Tuesday, April 20, 2010

Thought Experiment: One-Roll Combat Resolution in Ye Auld Game

I really have no idea when I first encountered the idea of having the quality of the Combat or "To Hit" roll establish the damage inflicted.  I don't think I saw the idea during my first gaming period (1981-1990), so it must have been sometime after my return (2004).  Of course, many gamers had long felt that the quality of the roll ought to matter...somehow.  The most common reaction became the multifarious "critical hit" mechanics, but that is really only a half-step (if that).

Whatever the first such implementation, the game-system that has most impressed me in this regard is the Prose Descriptive Qualities (PDQ) system by Chad Underkoffler.  I recently wrote about my regard for the game Truth & Justice (which uses PDQ) and how it helped me to understand the abstract nature of D&D combat.  Combat (indeed, any sort of conflict) in PDQ is handled by having the participants roll 2D6+ relevant modifiers and comparing the result.  If the attacker has the higher roll, he inflicts damage equal to the amount by which he exceeded the defense roll.  If the attacker rolls 10 and the defender rolls 7, then the attackers inflicts 3 ranks of damage.  Very clean.

Now there really isn't any "Rule of Ideal Game Design" requiring the quality of the one to affect the other.  It's perfectly reasonable to have a mechanic such as D&D's, saying that the first roll simply establishes whether or not damage accrues and that the Damage Roll independently determines the amount.  This is absolutely fine game design.  No, the problem isn't one of design, but of psychology.  I have never yet seen a player, told that he has to roll better than "9", roll an "18" and not excitedly point at a miniature, the dice, or a pizza slice, shouting, "Oh yeah!  Nailed 'im!"  And I have never yet seen a player in that same situation who, upon rolling a "1" for damage, not look rather murderously at the Referee.

Thus, I have been idly playing with the idea that the Combat Roll is the major determinant of the damage inflicted.  Whether this is actually a good idea or not, I'll leave to your judgment, o discerning reader.  I'm just conducting a Gedankenexperiment here.

First, it's obvious that I can't just swipe the PDQ method without entirely rewriting the combat system.  That might be great and may be the subject of another experiment, but that's not what I'm going for here.  So, no opposed rolls. 

Second, as my loyal, imaginary readers know, Spellcraft & Swordplay is my D&D game of choice right now.  This game works on the premise that the default, Chainmail combat system of 2D6 is never replaced by the "Alternate Combat System" using the D20.  This significantly affects the experiment's applicability to most iterations of the game.  But it also suggests something nifty to me.

One quirk of S&S is that almost all rolls are made by trying to get 11+ on 2D6.  But not combat.  Combat works by cross-referencing weapon type to armour class to determine a target number.  Of course, non-amnesiac readers will recall my heroic battles with the Combat Matrix to come up with a preferred version.  And, as it ended up, I decided that it was easier to drop the idea of having the matrix determine the target number and instead determine a modifier with the target number standardized at 11+ (like everything else).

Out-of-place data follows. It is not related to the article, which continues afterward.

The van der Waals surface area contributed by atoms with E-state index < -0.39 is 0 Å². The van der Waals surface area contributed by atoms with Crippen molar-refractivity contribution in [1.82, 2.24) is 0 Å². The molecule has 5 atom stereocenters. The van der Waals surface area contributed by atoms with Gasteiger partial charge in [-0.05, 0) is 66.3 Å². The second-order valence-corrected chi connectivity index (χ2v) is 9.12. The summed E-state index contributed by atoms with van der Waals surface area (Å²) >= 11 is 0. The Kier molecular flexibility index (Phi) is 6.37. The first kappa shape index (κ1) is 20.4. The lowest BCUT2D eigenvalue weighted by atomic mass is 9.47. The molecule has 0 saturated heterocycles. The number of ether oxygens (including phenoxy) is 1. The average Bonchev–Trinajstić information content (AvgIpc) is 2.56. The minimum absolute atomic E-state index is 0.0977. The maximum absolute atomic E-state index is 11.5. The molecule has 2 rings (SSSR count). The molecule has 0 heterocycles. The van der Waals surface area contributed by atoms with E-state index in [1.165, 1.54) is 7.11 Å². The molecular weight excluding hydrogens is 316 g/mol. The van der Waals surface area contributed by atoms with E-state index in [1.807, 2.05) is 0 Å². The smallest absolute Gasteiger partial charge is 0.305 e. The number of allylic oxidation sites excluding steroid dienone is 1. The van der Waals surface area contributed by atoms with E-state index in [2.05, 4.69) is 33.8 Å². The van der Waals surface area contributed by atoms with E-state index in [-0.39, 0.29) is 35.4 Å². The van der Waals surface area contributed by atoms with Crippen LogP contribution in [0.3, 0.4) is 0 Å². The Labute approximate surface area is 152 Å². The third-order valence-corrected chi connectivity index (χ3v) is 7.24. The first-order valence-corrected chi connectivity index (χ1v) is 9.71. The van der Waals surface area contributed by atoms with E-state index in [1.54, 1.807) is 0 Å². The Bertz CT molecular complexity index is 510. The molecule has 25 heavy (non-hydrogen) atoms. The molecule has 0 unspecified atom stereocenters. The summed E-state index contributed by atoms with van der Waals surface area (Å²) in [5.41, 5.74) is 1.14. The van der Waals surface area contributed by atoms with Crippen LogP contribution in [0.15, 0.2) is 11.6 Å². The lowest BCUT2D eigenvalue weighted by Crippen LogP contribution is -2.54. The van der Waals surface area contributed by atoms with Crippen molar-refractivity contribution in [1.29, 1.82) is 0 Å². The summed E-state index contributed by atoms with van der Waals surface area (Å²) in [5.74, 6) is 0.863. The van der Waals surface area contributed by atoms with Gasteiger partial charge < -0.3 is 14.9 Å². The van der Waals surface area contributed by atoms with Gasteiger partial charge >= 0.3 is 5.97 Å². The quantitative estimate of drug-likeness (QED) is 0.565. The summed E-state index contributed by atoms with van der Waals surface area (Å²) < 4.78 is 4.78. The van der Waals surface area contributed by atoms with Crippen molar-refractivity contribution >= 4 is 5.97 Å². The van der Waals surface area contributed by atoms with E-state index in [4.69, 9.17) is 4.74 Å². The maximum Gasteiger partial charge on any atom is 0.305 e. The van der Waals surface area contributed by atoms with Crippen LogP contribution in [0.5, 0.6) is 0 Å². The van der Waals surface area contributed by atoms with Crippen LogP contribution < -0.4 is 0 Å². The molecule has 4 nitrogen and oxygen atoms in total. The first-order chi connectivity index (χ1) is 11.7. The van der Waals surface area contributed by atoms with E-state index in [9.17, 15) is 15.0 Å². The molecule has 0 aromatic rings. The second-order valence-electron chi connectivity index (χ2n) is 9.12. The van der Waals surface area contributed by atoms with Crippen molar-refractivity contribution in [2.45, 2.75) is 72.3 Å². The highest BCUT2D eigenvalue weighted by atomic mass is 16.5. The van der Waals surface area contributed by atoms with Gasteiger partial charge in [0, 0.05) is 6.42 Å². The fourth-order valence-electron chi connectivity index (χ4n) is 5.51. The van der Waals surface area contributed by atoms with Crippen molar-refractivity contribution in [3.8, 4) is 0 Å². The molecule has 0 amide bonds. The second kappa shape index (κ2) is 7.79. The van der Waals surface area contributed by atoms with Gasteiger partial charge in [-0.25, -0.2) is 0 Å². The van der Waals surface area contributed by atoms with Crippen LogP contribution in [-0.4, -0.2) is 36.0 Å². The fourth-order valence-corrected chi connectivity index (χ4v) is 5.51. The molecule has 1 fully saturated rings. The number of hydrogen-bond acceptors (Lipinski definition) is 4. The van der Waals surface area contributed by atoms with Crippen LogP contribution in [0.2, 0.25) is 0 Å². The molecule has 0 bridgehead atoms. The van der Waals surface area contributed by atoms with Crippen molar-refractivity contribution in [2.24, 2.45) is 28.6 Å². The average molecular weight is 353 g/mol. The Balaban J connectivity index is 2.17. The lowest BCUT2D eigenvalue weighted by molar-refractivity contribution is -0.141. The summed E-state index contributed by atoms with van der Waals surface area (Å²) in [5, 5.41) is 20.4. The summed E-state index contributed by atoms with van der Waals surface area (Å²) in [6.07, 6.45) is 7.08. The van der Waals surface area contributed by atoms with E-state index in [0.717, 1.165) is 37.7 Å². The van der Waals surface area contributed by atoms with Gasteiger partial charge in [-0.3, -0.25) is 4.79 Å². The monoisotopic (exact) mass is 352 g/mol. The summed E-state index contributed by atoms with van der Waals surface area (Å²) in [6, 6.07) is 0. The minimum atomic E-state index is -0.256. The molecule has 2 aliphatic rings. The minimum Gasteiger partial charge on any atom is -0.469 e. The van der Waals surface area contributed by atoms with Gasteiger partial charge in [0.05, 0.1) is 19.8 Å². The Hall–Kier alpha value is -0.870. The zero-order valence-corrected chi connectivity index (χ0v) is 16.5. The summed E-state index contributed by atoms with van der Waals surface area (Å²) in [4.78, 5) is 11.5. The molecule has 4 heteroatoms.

What a happy occurrence!  Because it immediately suggests a mechanic: let the number in the one's place determine damage.  A roll of "11" does 1 point of damage; a roll of "18" does 8.  I like that.  It's dead-easy to remember and it means that the more skilled warriors do more damage, whether they have a +9 Sword of Bad-Asssery or just a pruning knife.  That definitely fits in with the abstract nature of Hit Points and combat in general.

Now it gets a little bit more complicated.  S&S dispenses with differing weapons doing differing ranges of damage: everything is 1D6.  Differences among weapons are handled by how they interact with the various armour classes.  Up to a point.  Because that same psychology that inspired this post--the one that wants the quality of the combat roll to affect the damage--also wants to see some difference in damage between a dagger and a claymore.  In a variable weapon system, that's easily handled, but not in this experiment.  

Hmn, I suppose the easiest (if not cleverest) thing would be to give a damage bonus to large or two-handed weapons (say +2) and a subtraction to small weapons (say -2).


So, we roll 2D6+modifiers and, if we get a two-digit result, the one's digit tells us how much damage we do, as modified then by weapon size, strength bonus, magical bonus, etc.


Well, it's an interesting idea anyway.


  1. You could alternatively cap damage for different weapon types; say a maximum of 4 for dagger vs. 8 for broadsword.

  2. I think that Over the Edge and the Omni system both manage this through a degree of success multiplied by a weapon specific damage factor dependent on weapon type.

  3. I can't recall OtE's system off the top of my head, but OMNI is a half-measure at best in this regard; it's one step beyond a simple Crit mechanic: fumble, fail, half damage, full damage, crit.

  4. Right, OtE's system was for each combatant to roll their total fight dice & the high roller did the difference in damage to the low roller, multiplied by a weapon value.